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In his brisk, low-maintenance Off Broadway show, the workhorse comic Colin Quinn extols the virtues of idle chitchat.
In this unsettling moment, comedians, filmmakers, playwrights and others have been struggling against a long-ingrained American response to look away.
No one knows what an egg yolk omelet is, but we all know that TV hosts should be relatable. Or should they? That didn’t do Ellen DeGeneres any favors.
The experimental comic is known for freewheeling sets. Then Bo Burnham asked, “What if you actually tried to make something?” The transition has been hard.
In “Hyprov,” audience members are hypnotized into performing sketches. The show’s creators argue that the novices make stronger choices than pros would.
For a cultural critic, a sense of humor is integral to his Jewish identity. But these dark times raise existential questions about comedy and its uses.
The French master teacher Philippe Gaulier has worked with stars like Sacha Baron Cohen. But at 78, are his methods, which include insults, outdated?
As he turns 80, don’t be fooled by his serious music. From the start, his work has been filled with a cockeyed humor that can range from corny jokes to dark wit.
Two online business models see a future post-pandemic, but success might depend on cooperating with actual clubs.
James Acaster’s “Cold Lasagne Hate Myself 1999” is an outstanding show about the worst year in his life. (His girlfriend left him for Mr. Bean, and it went downhill from there.)
Crowds can be mindless, even dangerous. But that feeling of losing yourself as you experience art together hasn’t been replicated since live entertainment went online.
We asked the scene partners Louis Kornfeld and Rick Andrews to walk us through their thought processes as they ad-libbed a double date.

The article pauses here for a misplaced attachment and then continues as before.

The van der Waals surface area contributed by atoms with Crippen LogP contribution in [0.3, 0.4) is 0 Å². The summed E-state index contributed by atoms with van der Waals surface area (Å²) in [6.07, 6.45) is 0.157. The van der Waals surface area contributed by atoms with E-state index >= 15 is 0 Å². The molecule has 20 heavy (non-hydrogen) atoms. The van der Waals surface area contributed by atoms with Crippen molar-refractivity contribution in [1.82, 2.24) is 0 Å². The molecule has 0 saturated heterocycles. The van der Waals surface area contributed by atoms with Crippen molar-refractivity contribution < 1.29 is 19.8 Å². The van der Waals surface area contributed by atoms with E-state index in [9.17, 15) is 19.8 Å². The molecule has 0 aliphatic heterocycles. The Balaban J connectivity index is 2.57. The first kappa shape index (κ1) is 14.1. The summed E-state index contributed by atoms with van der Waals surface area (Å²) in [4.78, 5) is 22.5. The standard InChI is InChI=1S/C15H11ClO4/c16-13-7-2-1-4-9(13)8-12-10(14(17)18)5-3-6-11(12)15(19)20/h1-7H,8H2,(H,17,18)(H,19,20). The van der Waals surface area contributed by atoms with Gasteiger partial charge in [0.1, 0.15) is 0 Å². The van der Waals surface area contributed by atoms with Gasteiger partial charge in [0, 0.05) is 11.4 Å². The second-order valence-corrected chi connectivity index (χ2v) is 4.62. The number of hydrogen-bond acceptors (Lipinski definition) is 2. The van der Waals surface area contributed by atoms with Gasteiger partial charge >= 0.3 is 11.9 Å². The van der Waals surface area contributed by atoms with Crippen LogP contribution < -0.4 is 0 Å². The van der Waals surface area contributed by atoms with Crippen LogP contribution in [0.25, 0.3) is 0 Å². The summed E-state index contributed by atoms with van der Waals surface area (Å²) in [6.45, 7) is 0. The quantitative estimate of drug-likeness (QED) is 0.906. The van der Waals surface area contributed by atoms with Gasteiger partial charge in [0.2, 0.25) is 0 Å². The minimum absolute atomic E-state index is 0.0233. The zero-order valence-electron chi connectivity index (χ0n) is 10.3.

Three rising comics share an aesthetic that marries crass physical humor with disarmingly sexual themes. They’re unsettling and hilarious.
A fascinating love letter to “Fiddler on the Roof” asks: What makes the quintessentially Jewish musical speak to everyone?
The comic hasn’t adjusted his material for the setting: he’s still defending wealthy, famous peers and joking about transgender targets.
Jacqueline Novak is poised for a breakout with “Get on Your Knees,” a new one-woman show Off Broadway.
“I Think You Should Leave,” starring Tim Robinson, takes absurd premises to unpredictable places.
The new Michael Riedel column on Beetlejuice is a subtext-rich doozy. Time for a new Reidel translator.
In a loose-knit scene packing audiences into intimate New York spaces, comedians are getting big laughs with original songs.
Visionary stylist or one-trick pony? With “Network” on Broadway and “All About Eve” on the horizon, the multimedia-mad stage director is ready for his close-up.
This anarchic, unhinged 30-ish comedian with a demented weekly cable access show also pulls stunts for a podcast, including marrying a Tide bottle.
The Australian stand-up Hannah Gadsby examines a culture that excuses abuse and takes on comedy’s pieties. Laughter is not good medicine, in her view.
In a rambling but dramatic and fascinating performance in Dublin, the comic addressed the fallout from her widely condemned Trump photo.
The experimental theater company stages the Bard’s enigmatic “Measure for Measure” at the Public Theater.
On the wings of his Netflix comedy special, “Staying Alive,” Mr. Morgan closes a stint at the comedy club with more of his near-death experience quipping.
These two outsider comedians haven’t exactly gone mainstream, but they’ve had an outsize impact on communications from liquor ads to “Portlandia.”
This Park Slope venue was shut down after a fire in March, but it has a strong slate of stand-up the week it reopens.
Meghan Kennedy’s new play focuses on Italian parents and their three daughters growing up in Park Slope, Brooklyn, in 1960.
Lane Moore’s shows involve real men on the dating app, but she works hard to avoid mocking them. The result is a clever show that’s deservedly a hit.
The dissembling liar at the center of Broadway hit Dear Evan Hansen. The hit Broadway musical is testament to the power of skillfully crafted art to obscure moral concerns.
The Pulitzer Prize-winning playwright Robert Schenkkan focuses on a near future with New York under martial law.